The 14-bp-insertion/deletion polymorphism at the 3’ untranslated region has an important role on the regulation of gene expression because of its role on HLA-G alternative splicing and mRNA stability.14 An additional splicing step occurs for transcripts with the 14-bp sequence that removes 92 bases encompassing the region where this sequence is located. This deletion increases mRNA stability.14 Therefore, homozygous +14/+14 individuals may have higher HLA-G expression because of the more stable transcript products. However, the mRNA stability conferred by the 14-bp insertion may exert a negative effect on HLA-G expression, and the 14-bp insertion is associated with lower soluble HLA-G levels.15 The 14-bp insertion also is associated with the generation of a more stable mRNA, but these transcripts have minimal effects on overall HLA-G expression. Conversely, decreased protein expression is associated with the insertion allele. The paradox between the stability of the transcripts originated by the +14 alleles and the observed low HLA-G levels associated with this variant in vivo has been named “the 14-bp polymorphism paradox.”13 This paradox may be caused by other unknown characteristics of this polymorphism or other nearby polymorphisms that may be in linkage disequilibrium with the 14-bp polymorphism.

In the present meta-analysis, we pooled data from 5 eligible published studies including 907 kidney transplant recipients and 887 healthy control subjects, and all included studies had good quality (Table 2). The current meta-analysis did not show an association between the 14-bp-insertion/deletion polymorphism and allograft rejection risk in kidney transplant recipients. The ORs of the 14-bp allele and 5 different genotype models showed that the 14-bp allele and genotype did not correlate with risk of developing kidney graft rejection. When stratified by acute and chronic rejection, a significant association was found in recipients who had chronic rejection (Table 4). The allele contrast, heterozygous, and dominant genetic models had a protective role in allograft kidney chronic rejection (Table 4). However, the validity of this conclusion may be limited because only 2 studies were included in the analysis.7,9 Furthermore, the 3 genetic models that had significant association underscored the role of the +14 allele, which has a negative effect on HLA-G expression. Considering the immunosuppressive role of the HLA-G molecule, it is reasonable to conclude that the 14-bp insertion may be a risk factor for allograft rejection. This is inconsistent with the finding that the 14-bp insertion was a protective factor. Therefore, the conclusion of the meta-analysis about chronic rejection may be a false positive result. The 14-bp polymorphism may have conflicting and complex effects on HLA-G expression, and we could not use 14-bp genotype or allele to predict the risk of graft rejection.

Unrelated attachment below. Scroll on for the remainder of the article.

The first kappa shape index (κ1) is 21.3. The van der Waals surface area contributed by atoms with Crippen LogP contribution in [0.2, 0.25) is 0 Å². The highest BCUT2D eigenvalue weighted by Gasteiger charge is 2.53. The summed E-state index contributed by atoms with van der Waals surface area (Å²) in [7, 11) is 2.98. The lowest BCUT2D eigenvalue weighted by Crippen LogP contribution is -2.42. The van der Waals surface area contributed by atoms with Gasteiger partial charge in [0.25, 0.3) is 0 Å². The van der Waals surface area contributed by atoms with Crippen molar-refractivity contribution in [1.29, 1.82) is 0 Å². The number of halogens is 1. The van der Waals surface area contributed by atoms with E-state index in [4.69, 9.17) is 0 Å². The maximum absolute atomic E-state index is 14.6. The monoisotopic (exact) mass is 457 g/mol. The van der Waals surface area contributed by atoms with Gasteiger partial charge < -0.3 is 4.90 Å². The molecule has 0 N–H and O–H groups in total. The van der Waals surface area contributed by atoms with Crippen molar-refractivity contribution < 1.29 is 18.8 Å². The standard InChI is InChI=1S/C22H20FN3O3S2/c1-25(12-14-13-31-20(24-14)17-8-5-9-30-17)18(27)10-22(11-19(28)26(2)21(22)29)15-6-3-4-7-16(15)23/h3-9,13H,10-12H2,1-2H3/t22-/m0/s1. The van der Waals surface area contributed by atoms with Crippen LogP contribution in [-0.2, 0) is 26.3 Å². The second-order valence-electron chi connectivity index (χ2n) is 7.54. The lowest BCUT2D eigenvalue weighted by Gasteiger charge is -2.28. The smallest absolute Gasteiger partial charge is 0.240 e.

Limitations of this meta-analysis included the small number of studies in this analysis, and the pooled sample size was small and possibly insufficient for a valid conclusion. These case-control studies were performed in different populations, and the limited number of studies did not enable stratified analysis by ethnicity, which usually is an important factor in genetic studies. In addition, there was heterogeneity between the included studies as shown by I2% (Table 4). Furthermore, the HLA-G gene may contain many more gene polymorphisms other than the 14-bp polymorphism that may affect the findings. The same polymorphism may function differently in patients who have different genetic backgrounds. Therefore, the results of the present meta-analysis should be interpreted with caution, and additional studies in patients with different ethnicity are justified with larger sample size and better study design.

In summary, the present meta-analysis suggests that the 14-bp polymorphisms are not significantly associated with allograft kidney rejection. The 14-bp polymorphisms have conflicting and complex effects on HLA-G expression, and we recommend not using 14-bp genotype or allele to predict the risk of graft rejection until further study is performed.


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Volume : 12
Issue : 2
Pages : 89 - 94
DOI : 10.6002/ect.2013.0175

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From the Department of Urology, Peking Union Medical College Hospital, Chinese Academy of Medical Sciences, and Peking Union Medical College, Beijing, China
Acknowledgements: The authors have no conflicts of interest to disclose. Great thanks go to Yuan Wu for his moral support and technical assistance in the preparation of this meta-analysis. And we would thank all authors of the original studies included in this meta-analysis, especially Daniela Piancatelli and Roberto Littera, with whom we have contacted to obtain further data materials.
Corresponding author: Zhigang Ji, Department of Urology, Peking Union Medical College Hospital, Chinese Academy of Medical Sciences and Peking Union Medical College, 1#, Shuaifuyuan, Dongcheng District, Beijing, 100730, China
Phone: +86 10 6915 6031
Fax: +86 10 6915 6030